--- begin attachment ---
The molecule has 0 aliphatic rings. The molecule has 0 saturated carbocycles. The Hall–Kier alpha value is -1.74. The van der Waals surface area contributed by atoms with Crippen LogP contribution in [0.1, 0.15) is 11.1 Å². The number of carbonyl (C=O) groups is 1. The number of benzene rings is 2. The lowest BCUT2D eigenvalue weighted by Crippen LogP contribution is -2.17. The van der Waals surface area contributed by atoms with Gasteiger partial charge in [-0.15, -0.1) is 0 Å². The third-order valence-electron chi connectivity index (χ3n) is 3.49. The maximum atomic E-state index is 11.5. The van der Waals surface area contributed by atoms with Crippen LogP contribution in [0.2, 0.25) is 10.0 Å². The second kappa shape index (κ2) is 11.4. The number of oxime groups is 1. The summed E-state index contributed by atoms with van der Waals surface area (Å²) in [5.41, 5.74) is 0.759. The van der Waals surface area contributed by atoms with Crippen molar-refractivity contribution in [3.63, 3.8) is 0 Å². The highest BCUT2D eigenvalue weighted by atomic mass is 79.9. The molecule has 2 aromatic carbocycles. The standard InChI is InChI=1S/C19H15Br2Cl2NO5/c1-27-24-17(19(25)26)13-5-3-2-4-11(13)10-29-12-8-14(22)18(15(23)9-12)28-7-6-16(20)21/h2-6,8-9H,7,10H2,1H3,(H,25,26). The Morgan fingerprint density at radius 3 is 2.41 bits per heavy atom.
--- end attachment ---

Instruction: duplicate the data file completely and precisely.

The molecule has 0 aliphatic rings. The molecule has 0 saturated carbocycles. The Hall–Kier alpha value is -1.74. The van der Waals surface area contributed by atoms with Crippen LogP contribution in [0.1, 0.15) is 11.1 Å². The number of carbonyl (C=O) groups is 1. The number of benzene rings is 2. The lowest BCUT2D eigenvalue weighted by Crippen LogP contribution is -2.17. The van der Waals surface area contributed by atoms with Gasteiger partial charge in [-0.15, -0.1) is 0 Å². The third-order valence-electron chi connectivity index (χ3n) is 3.49. The maximum atomic E-state index is 11.5. The van der Waals surface area contributed by atoms with Crippen LogP contribution in [0.2, 0.25) is 10.0 Å². The second kappa shape index (κ2) is 11.4. The number of oxime groups is 1. The summed E-state index contributed by atoms with van der Waals surface area (Å²) in [5.41, 5.74) is 0.759. The van der Waals surface area contributed by atoms with Crippen molar-refractivity contribution in [3.63, 3.8) is 0 Å². The highest BCUT2D eigenvalue weighted by atomic mass is 79.9. The molecule has 2 aromatic carbocycles. The standard InChI is InChI=1S/C19H15Br2Cl2NO5/c1-27-24-17(19(25)26)13-5-3-2-4-11(13)10-29-12-8-14(22)18(15(23)9-12)28-7-6-16(20)21/h2-6,8-9H,7,10H2,1H3,(H,25,26). The Morgan fingerprint density at radius 3 is 2.41 bits per heavy atom.